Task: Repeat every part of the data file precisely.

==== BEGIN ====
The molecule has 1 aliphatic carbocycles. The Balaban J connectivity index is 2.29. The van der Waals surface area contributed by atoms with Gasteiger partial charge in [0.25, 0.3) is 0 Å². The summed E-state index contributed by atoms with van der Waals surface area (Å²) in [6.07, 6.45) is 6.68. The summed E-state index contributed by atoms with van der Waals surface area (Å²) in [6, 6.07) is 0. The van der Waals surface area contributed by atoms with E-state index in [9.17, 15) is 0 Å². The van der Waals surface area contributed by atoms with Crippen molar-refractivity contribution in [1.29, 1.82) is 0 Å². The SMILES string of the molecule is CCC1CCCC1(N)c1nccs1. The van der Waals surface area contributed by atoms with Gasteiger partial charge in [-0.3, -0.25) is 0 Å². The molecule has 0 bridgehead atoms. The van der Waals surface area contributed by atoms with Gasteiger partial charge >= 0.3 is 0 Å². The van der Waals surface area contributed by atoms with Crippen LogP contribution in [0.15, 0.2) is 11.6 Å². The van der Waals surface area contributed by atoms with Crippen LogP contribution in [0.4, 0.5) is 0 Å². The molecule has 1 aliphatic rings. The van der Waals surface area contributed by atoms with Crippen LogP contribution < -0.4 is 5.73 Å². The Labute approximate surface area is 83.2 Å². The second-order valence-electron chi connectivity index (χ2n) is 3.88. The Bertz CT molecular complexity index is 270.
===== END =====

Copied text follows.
The molecule has 1 aliphatic carbocycles. The Balaban J connectivity index is 2.29. The van der Waals surface area contributed by atoms with Gasteiger partial charge in [0.25, 0.3) is 0 Å². The summed E-state index contributed by atoms with van der Waals surface area (Å²) in [6.07, 6.45) is 6.68. The summed E-state index contributed by atoms with van der Waals surface area (Å²) in [6, 6.07) is 0. The van der Waals surface area contributed by atoms with E-state index in [9.17, 15) is 0 Å². The van der Waals surface area contributed by atoms with Crippen molar-refractivity contribution in [1.29, 1.82) is 0 Å². The SMILES string of the molecule is CCC1CCCC1(N)c1nccs1. The van der Waals surface area contributed by atoms with Gasteiger partial charge in [-0.3, -0.25) is 0 Å². The molecule has 0 bridgehead atoms. The van der Waals surface area contributed by atoms with Gasteiger partial charge >= 0.3 is 0 Å². The van der Waals surface area contributed by atoms with Crippen LogP contribution in [0.15, 0.2) is 11.6 Å². The van der Waals surface area contributed by atoms with Crippen LogP contribution in [0.4, 0.5) is 0 Å². The molecule has 1 aliphatic rings. The van der Waals surface area contributed by atoms with Crippen LogP contribution < -0.4 is 5.73 Å². The Labute approximate surface area is 83.2 Å². The second-order valence-electron chi connectivity index (χ2n) is 3.88. The Bertz CT molecular complexity index is 270.